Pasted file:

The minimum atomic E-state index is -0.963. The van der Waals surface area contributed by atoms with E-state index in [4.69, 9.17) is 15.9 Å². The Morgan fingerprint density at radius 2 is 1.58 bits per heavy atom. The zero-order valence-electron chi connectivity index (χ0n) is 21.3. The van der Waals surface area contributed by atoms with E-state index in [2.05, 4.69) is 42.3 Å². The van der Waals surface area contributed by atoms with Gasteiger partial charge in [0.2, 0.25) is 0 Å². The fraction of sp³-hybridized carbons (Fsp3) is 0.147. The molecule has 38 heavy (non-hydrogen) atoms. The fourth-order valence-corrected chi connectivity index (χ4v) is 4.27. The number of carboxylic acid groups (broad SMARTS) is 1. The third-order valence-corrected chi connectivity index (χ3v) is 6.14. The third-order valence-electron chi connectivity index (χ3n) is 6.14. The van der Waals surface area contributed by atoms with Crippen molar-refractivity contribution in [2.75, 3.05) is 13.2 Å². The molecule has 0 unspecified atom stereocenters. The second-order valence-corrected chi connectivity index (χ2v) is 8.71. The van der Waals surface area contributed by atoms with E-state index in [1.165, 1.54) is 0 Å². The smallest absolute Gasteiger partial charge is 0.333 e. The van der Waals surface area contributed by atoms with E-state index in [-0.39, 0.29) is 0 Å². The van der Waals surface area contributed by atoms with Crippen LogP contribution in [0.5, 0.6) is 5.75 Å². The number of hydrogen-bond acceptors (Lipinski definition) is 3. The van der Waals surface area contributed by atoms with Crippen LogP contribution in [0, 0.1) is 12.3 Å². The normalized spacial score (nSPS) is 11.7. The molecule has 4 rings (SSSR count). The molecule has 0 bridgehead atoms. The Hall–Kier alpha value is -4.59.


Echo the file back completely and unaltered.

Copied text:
The minimum atomic E-state index is -0.963. The van der Waals surface area contributed by atoms with E-state index in [4.69, 9.17) is 15.9 Å². The Morgan fingerprint density at radius 2 is 1.58 bits per heavy atom. The zero-order valence-electron chi connectivity index (χ0n) is 21.3. The van der Waals surface area contributed by atoms with E-state index in [2.05, 4.69) is 42.3 Å². The van der Waals surface area contributed by atoms with Gasteiger partial charge in [0.2, 0.25) is 0 Å². The fraction of sp³-hybridized carbons (Fsp3) is 0.147. The molecule has 38 heavy (non-hydrogen) atoms. The fourth-order valence-corrected chi connectivity index (χ4v) is 4.27. The number of carboxylic acid groups (broad SMARTS) is 1. The third-order valence-corrected chi connectivity index (χ3v) is 6.14. The third-order valence-electron chi connectivity index (χ3n) is 6.14. The van der Waals surface area contributed by atoms with Crippen molar-refractivity contribution in [2.75, 3.05) is 13.2 Å². The molecule has 0 unspecified atom stereocenters. The second-order valence-corrected chi connectivity index (χ2v) is 8.71. The van der Waals surface area contributed by atoms with E-state index in [1.165, 1.54) is 0 Å². The smallest absolute Gasteiger partial charge is 0.333 e. The van der Waals surface area contributed by atoms with E-state index in [-0.39, 0.29) is 0 Å². The van der Waals surface area contributed by atoms with Crippen LogP contribution in [0.5, 0.6) is 5.75 Å². The number of hydrogen-bond acceptors (Lipinski definition) is 3. The van der Waals surface area contributed by atoms with Crippen LogP contribution in [0, 0.1) is 12.3 Å². The normalized spacial score (nSPS) is 11.7. The molecule has 4 rings (SSSR count). The molecule has 0 bridgehead atoms. The Hall–Kier alpha value is -4.59.